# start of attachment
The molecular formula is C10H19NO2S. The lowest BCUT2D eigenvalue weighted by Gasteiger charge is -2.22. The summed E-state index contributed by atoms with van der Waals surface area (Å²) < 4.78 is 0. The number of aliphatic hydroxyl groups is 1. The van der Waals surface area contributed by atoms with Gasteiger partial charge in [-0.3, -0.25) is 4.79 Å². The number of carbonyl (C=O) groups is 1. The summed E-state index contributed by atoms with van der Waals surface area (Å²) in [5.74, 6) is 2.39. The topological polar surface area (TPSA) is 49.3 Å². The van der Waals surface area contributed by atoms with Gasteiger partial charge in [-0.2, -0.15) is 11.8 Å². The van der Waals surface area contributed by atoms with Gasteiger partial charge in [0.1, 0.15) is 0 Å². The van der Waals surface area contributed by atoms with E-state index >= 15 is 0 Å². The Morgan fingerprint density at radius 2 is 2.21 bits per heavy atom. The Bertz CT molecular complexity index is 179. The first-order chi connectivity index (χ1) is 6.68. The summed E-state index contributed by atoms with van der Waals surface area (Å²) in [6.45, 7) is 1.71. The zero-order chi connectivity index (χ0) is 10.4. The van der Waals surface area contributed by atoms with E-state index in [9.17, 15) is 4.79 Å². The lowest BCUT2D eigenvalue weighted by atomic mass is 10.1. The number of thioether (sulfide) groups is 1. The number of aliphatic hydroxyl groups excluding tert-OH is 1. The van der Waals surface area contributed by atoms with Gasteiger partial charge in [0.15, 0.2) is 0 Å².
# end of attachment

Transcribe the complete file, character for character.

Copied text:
The molecular formula is C10H19NO2S. The lowest BCUT2D eigenvalue weighted by Gasteiger charge is -2.22. The summed E-state index contributed by atoms with van der Waals surface area (Å²) < 4.78 is 0. The number of aliphatic hydroxyl groups is 1. The van der Waals surface area contributed by atoms with Gasteiger partial charge in [-0.3, -0.25) is 4.79 Å². The number of carbonyl (C=O) groups is 1. The summed E-state index contributed by atoms with van der Waals surface area (Å²) in [5.74, 6) is 2.39. The topological polar surface area (TPSA) is 49.3 Å². The van der Waals surface area contributed by atoms with Gasteiger partial charge in [-0.2, -0.15) is 11.8 Å². The van der Waals surface area contributed by atoms with Gasteiger partial charge in [0.1, 0.15) is 0 Å². The van der Waals surface area contributed by atoms with E-state index >= 15 is 0 Å². The Morgan fingerprint density at radius 2 is 2.21 bits per heavy atom. The Bertz CT molecular complexity index is 179. The first-order chi connectivity index (χ1) is 6.68. The summed E-state index contributed by atoms with van der Waals surface area (Å²) in [6.45, 7) is 1.71. The zero-order chi connectivity index (χ0) is 10.4. The van der Waals surface area contributed by atoms with E-state index in [9.17, 15) is 4.79 Å². The lowest BCUT2D eigenvalue weighted by atomic mass is 10.1. The number of thioether (sulfide) groups is 1. The number of aliphatic hydroxyl groups excluding tert-OH is 1. The van der Waals surface area contributed by atoms with Gasteiger partial charge in [0.15, 0.2) is 0 Å².